"We’re very close to having everything done. But until we get everything done, nothing’s done.”
That was Senate Majority Leader Harry M. Reid (D-Nev.) commenting yesterday on the run-up to this weekend’s likely vote on student loan interest rates: Unless Congress acts sometime in the next few days, the rate will double from 3.4 percent to 6.8 on July 1. In a departure from its usual partisanship and gridlock, the Senate reached a deal yesterday on how to prevent those interest rates from rising. Both GOP candidate Mitt Romney and President Barack Obama have called on Congress to avert the rate increase. But until yesterday, Republicans and Democrats couldn’t agree on how to pay for the $6 billion cost of maintaining the 3.4 percent rate for another year.
Now, Senate Minority Leader Mitch McConnell (R-Ky.) says he and Reid “have an understanding we think will be acceptable to the House,” according to the Washington Post.
The Senate’s deal would freeze the loan rate at 3.4 percent for one year. It plans to pay for the lower rate by restricting the number of years part-time students can get subsidized loans, and by increasing premiums for federal pension insurance.
Good news for students…or is it?
Clare McCann, a program associate with New America’s Education Policy Program, says the deal – if it does pass - leaves much to be desired. The current agreement means that, “One year from now, [Congress] will be back in the same place, but without the political incentive of the campaign season to drive a compromise."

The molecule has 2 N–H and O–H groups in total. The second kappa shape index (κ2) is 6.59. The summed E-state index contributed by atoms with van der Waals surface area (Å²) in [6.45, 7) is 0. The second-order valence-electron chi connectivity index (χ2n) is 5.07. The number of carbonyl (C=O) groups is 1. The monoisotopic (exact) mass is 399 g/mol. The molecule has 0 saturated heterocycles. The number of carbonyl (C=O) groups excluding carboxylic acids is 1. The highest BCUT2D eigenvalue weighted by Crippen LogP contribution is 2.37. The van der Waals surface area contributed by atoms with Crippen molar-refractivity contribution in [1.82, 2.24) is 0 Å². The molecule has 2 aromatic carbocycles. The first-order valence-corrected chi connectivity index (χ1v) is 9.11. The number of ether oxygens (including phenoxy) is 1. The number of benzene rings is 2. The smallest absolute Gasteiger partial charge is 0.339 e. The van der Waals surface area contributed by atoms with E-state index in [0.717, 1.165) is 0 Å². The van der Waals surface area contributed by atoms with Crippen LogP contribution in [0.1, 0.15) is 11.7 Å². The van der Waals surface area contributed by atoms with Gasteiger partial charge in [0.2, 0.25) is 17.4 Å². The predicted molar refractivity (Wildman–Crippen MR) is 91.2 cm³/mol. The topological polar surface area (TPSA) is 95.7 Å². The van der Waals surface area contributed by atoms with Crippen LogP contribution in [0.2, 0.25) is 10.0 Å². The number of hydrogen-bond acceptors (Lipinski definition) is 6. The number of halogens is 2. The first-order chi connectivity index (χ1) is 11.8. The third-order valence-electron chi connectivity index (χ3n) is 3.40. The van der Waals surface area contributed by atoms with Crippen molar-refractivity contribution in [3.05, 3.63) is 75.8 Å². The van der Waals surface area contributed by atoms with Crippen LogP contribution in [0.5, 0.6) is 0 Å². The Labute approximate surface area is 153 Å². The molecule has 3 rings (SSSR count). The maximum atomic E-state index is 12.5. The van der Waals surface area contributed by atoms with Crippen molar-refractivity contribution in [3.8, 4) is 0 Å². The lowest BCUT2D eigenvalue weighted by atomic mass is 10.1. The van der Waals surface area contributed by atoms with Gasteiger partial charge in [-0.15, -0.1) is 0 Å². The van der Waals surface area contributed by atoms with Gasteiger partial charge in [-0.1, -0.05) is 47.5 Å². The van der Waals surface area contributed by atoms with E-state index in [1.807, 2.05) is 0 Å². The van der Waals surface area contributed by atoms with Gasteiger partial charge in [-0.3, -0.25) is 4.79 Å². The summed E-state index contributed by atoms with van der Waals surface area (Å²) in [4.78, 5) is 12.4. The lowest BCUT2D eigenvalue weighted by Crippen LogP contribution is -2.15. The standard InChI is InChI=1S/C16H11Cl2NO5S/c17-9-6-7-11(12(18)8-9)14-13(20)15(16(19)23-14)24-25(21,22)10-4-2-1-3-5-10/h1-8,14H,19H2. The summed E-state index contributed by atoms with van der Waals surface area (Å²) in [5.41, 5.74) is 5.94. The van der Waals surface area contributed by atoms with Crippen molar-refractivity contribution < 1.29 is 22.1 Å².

Perhaps Congress should’ve heeded the advice of Jason Delisle, the director of New America's Federal Education Budget Project. He outlined a “no-cost solution to student loan interest rates” last month, arguing for a policy that would link student loan interest rates to the rate on ten-year U.S. treasury notes. His proposal is detailed here.
“A fix like the one we proposed would be a long-term solution, better for both students and taxpayers,” McCann adds.
And what does she think will happen this weekend?
“The House has indicated interest in reaching an agreement, but whether it’s the Senate deal or a different compromise, or even a shorter 6-month extension (which wouldpush off the issue entirely until after the elections) remains to be seen."
Check out the Ed Money Watch blog for more analysis on the policy debate.